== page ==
By Derek Stoner, Family Programs Coordinator
Continuing our story of wintering hummingbirds, the big question is: how do you attract one of these birds to your yard?
During migration, these remarkable birds navigate through the landscape of suburbia and manage to find tiny a tiny oasis of habitat that can sustain their basic needs. If an ideal location is found, then that is where the bird may spend its wintering period.
Of the backyard “winter hummingbird hotels” that I have visited(eight in total), there are four key components that each location has in common:
1. A feeder that is kept full of fresh sugar water(and not allowed to freeze solid). Heat lamps on the feeder are a way to solve the freezing issue.
2. Thick cover for the bird to roost in at night. Rufous Hummingbirds seem to prefer to roost in an evergreens or thick vines.
3. Late-blooming flowers such as sage, that provide a natural nectar source.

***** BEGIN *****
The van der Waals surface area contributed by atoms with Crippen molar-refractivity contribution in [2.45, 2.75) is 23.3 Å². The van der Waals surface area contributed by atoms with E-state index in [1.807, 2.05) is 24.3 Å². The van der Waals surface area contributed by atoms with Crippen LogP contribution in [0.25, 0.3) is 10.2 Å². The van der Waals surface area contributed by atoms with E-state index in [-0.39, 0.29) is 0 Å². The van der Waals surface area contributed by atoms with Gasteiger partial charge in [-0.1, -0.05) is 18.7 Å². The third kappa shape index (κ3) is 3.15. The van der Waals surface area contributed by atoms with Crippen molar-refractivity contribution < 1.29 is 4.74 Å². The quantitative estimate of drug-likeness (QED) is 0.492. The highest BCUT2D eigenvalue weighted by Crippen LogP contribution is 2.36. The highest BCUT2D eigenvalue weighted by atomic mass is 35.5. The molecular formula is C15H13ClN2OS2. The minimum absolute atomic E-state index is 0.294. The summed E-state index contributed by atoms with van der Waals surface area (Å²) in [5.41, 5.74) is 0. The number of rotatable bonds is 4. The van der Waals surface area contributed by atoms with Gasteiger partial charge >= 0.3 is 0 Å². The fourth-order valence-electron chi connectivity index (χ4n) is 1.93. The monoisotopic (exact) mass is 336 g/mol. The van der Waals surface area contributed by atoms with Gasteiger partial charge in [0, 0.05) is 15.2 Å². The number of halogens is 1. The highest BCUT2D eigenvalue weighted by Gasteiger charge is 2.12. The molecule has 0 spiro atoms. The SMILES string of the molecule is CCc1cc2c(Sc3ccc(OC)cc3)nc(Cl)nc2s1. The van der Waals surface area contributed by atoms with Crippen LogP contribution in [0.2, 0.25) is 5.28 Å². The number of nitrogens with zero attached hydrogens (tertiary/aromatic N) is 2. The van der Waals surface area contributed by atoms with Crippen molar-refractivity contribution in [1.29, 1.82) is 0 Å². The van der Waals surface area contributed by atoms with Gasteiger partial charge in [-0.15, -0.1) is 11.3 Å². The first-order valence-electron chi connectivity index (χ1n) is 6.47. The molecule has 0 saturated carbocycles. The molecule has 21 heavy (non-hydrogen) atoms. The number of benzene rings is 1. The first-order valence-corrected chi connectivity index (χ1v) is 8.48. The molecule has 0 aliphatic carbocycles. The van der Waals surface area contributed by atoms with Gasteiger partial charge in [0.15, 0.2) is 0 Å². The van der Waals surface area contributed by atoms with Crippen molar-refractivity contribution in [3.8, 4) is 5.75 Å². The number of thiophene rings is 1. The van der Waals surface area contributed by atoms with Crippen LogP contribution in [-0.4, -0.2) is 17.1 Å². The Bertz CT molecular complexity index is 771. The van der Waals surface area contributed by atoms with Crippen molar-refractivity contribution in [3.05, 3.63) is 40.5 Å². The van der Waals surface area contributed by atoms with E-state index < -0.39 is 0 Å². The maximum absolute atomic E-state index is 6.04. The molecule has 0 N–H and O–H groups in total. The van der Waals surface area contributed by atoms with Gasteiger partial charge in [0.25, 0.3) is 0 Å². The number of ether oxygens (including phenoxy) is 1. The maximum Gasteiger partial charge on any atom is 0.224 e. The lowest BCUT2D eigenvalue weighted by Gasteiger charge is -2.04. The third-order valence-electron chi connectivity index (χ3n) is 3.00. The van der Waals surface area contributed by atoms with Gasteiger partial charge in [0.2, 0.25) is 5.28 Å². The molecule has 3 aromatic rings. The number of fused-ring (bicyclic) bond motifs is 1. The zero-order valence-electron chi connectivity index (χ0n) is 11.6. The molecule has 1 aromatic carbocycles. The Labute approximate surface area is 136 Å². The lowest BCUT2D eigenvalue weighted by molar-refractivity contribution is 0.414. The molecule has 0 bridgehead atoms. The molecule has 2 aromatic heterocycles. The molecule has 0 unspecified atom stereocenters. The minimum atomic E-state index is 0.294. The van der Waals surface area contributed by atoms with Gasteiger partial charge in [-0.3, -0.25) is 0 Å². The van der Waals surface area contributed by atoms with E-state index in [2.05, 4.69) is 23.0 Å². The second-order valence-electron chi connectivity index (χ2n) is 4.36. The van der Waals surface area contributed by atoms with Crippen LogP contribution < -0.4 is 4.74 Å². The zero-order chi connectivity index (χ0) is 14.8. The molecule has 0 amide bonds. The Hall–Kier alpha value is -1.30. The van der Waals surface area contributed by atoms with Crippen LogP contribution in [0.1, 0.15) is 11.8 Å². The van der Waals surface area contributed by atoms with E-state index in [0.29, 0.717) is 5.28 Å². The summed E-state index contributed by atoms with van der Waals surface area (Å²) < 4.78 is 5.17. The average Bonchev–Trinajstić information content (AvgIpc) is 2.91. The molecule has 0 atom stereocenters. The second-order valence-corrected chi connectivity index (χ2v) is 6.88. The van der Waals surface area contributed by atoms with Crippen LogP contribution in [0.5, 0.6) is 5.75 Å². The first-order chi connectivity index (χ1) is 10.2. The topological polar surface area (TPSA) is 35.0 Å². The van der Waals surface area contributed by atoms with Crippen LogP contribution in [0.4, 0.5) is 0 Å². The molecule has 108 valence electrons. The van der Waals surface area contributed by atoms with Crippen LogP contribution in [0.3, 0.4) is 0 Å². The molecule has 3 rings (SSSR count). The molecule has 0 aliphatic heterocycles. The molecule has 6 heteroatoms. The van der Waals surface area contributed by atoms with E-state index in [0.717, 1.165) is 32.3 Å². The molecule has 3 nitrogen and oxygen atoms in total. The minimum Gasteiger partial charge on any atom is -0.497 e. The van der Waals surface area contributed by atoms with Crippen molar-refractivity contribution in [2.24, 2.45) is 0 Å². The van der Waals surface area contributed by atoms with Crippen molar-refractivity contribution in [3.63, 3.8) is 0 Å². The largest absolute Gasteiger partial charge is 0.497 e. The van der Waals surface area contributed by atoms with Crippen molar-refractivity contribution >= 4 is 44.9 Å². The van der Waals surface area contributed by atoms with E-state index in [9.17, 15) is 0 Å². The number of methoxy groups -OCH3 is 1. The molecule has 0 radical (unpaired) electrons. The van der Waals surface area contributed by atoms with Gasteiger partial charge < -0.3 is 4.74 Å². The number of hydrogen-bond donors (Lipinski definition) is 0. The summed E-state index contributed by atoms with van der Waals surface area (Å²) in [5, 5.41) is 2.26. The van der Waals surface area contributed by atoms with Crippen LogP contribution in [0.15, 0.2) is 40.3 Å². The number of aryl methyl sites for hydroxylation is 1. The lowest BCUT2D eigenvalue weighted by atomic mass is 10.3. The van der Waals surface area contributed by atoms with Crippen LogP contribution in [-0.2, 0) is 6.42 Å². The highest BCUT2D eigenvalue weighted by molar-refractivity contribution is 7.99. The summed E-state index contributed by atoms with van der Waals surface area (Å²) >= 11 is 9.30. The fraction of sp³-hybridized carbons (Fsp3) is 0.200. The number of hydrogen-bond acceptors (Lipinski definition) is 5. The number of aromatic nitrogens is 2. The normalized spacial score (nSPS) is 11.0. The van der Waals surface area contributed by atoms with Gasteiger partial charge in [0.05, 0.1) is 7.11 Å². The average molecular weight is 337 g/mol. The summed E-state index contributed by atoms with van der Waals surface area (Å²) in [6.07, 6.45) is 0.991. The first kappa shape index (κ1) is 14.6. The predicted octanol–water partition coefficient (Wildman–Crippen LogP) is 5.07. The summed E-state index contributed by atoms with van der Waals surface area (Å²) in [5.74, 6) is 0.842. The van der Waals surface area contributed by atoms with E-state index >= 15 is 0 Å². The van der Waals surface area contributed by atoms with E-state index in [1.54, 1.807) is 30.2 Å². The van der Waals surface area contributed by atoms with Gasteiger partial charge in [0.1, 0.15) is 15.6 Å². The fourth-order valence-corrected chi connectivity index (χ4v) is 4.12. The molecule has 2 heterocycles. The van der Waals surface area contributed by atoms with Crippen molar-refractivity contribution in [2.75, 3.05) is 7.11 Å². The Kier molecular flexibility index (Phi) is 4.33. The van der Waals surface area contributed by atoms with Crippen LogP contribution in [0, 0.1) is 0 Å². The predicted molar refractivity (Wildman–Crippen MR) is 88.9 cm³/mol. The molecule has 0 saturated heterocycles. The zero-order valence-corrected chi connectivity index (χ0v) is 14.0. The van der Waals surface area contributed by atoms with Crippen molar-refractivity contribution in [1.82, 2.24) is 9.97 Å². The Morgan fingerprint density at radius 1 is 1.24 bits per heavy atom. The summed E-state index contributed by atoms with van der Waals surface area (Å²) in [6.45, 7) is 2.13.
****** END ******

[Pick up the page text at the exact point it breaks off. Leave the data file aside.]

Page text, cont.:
4. Native plants that host a variety of insects and spiders for the hummingbird to eat. Arthopods make up a large percentage of their winter diet.
If you are so lucky to attract and host a hummingbird during the winter, you have the unique opportunity to have the bird banded for science. A professional bird bander with special training in hummingbirds can use a simple trap to capture the bird, which is then weighed, measured, banded(with the tiniest of metal bands on its leg!), photographed and released.
Through banding efforts, scientists have learned that some hummingbirds will return to the exact same backyard winter after winter. This evidence points to the fact that we are observing a natural phenomenon, and not just the case of some birds getting lost and ending up on the east coast. An example of adaptive behavior may the reason for this situation, as these hardy birds are finding suitable habitat here without migrating all the way to Mexico or Central America.
So, keep your hummingbird feeders up, cross your fingers, and let us know if a little rust-colored hummingbird shows up in your yard this winter!